Joey Velez-Ginorio

Joey Velez-Ginorio is a first-generation Puerto Rican student and UCF alumnus. Ginorio has attended four different institutions over the last decade and recently began attending the University of Pennsylvania for his doctorate in computer and information science. 

Nearly a decade ago, one student began a path toward academic success and Ivy League enrollment that all began at UCF.

Joey Velez-Ginorio, 27, is a Puerto Rican UCF alumnus pursuing a doctorate in computer and information science at the University of Pennsylvania. 

Velez-Ginorio, '18 computer engineering alumnus, began his path at UCF in 2012. Following his graduation, he spent a year at the University of Oxford pursuing his master's degree in mathematics and foundations of computer science before heading to the Massachusetts Institute of Technology for his master's degree in brain and cognitive sciences.

Eventually, Velez-Ginorio would switch to the University of Pennsylvania, where he resides now, for his doctorate. He said he considers his decision to leave MIT to be the thing he's most proud of in recent years.

"I say the reason why leaving my Ph.D. at MIT means the most to me is that I left because I had a very strong intuition about the kinds of research that I didn't think is going to work in the next, like, several decades," Velez-Ginorio said. "And a very specific insight about the kind of research I thought would work but required a different kind of training."

Velez-Ginorio's goal of pursuing a doctoral research degree began to take shape early on during his time at UCF. After a sudden dedication to his academics following a brief period of struggle with his grades, Velez-Ginorio was directed to the university's McNair Scholars program by a friend. The program assists first-generation, low-income and underrepresented students interested in pursuing a doctoral degree.

"They're just an invaluable resource," Velez-Ginorio said. "Like, they understand how you can get into graduate programs. They know how to bolster your applications. They just understand all the little things that you need to do to get in that are otherwise not obvious."

UCF Alumni Center

UCF alumnus Joey Velez-Ginorio graduated from UCF in 2018 and has continued to serve the student community while pursuing his doctorate.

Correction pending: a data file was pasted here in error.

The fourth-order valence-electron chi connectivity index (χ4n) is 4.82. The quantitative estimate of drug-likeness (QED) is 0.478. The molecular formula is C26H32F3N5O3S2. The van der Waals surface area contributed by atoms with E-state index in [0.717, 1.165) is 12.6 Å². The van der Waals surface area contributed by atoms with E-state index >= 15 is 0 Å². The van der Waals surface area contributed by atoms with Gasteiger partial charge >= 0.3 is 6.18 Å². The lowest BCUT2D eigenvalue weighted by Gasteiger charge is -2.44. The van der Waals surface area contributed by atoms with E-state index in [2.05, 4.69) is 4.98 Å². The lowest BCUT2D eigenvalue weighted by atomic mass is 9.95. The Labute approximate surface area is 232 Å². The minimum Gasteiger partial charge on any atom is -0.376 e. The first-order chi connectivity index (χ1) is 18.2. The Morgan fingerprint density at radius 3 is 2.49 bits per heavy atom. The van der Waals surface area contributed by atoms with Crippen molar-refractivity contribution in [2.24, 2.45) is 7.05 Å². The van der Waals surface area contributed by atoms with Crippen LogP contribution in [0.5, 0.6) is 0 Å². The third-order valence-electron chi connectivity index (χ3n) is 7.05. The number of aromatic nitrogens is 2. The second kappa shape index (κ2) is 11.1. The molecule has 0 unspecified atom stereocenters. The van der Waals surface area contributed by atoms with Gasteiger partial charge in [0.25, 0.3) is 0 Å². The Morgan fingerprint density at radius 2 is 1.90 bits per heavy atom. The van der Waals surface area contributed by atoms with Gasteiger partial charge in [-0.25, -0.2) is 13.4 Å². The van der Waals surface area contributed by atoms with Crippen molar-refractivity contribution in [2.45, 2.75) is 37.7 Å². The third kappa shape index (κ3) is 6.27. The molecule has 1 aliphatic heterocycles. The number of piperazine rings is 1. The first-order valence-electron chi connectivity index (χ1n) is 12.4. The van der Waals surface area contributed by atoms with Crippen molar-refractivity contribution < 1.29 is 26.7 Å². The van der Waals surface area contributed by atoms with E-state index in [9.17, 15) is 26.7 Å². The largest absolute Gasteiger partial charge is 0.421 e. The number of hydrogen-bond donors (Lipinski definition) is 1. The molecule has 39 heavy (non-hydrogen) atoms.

A first-generation student himself, Velez-Ginorio said the McNair Scholars program offered him the support he needed to achieve his academic goals. He still maintains connections with some of his mentors from his time with the program.

"I still talk to them when I go back to Orlando," Velez-Ginorio said. "They're basically like my family. I mean, they've helped me so much."

One of those mentors is Natalia Toro, director of the Office of Undergraduate Research. She previously served as the assistant director for Academic Advancement Programs which oversaw the McNair Scholars program.

Toro said she still keeps in touch with many of the scholars she worked with during her time as assistant director, including Velez-Ginorio.

"I remember when he came to meet with me, he was doing, you know, all kinds of different things," Toro said. "We talked about he needed to focus, you know, choose a research because he is brilliant as you can tell. And he probably was humble about all the things that he's done, but you can read them and all the articles that have been written about him at UCF."

Toro said she believes Velez-Ginorio's success conducting research with MIT helped other UCF McNair scholars join the summer research program.

"From just that first time that he went there and how well he did there, that has opened up the opportunity for McNair Scholars at UCF and students at UCF to end up in that summer research program almost every summer since," Toro said.

Despite all of his academic success, Velez-Ginorio said it is still easy to feel underrepresented while pursuing academic research programs. 

"Honestly, I don't know where you can go to do research where you're not going to feel obviously underrepresented," Velez-Ginorio said. "Most people doing research are not first-generation. The next thing is you'll notice very quickly, very few people are Latino."

However, Velez-Ginorio's journey through the world of graduate research is not without recognition. With his many rewards and achievements, Velez-Ginorio said he appreciates the times when other underrepresented students reach out to him for guidance.

"They say that my trajectory and success has been inspiring to them," Velez-Ginorio said. "And that's pretty humbling. It's hard thinking about how to inspire people to do this stuff and sometimes people just reach out to me saying that I did inspire them."

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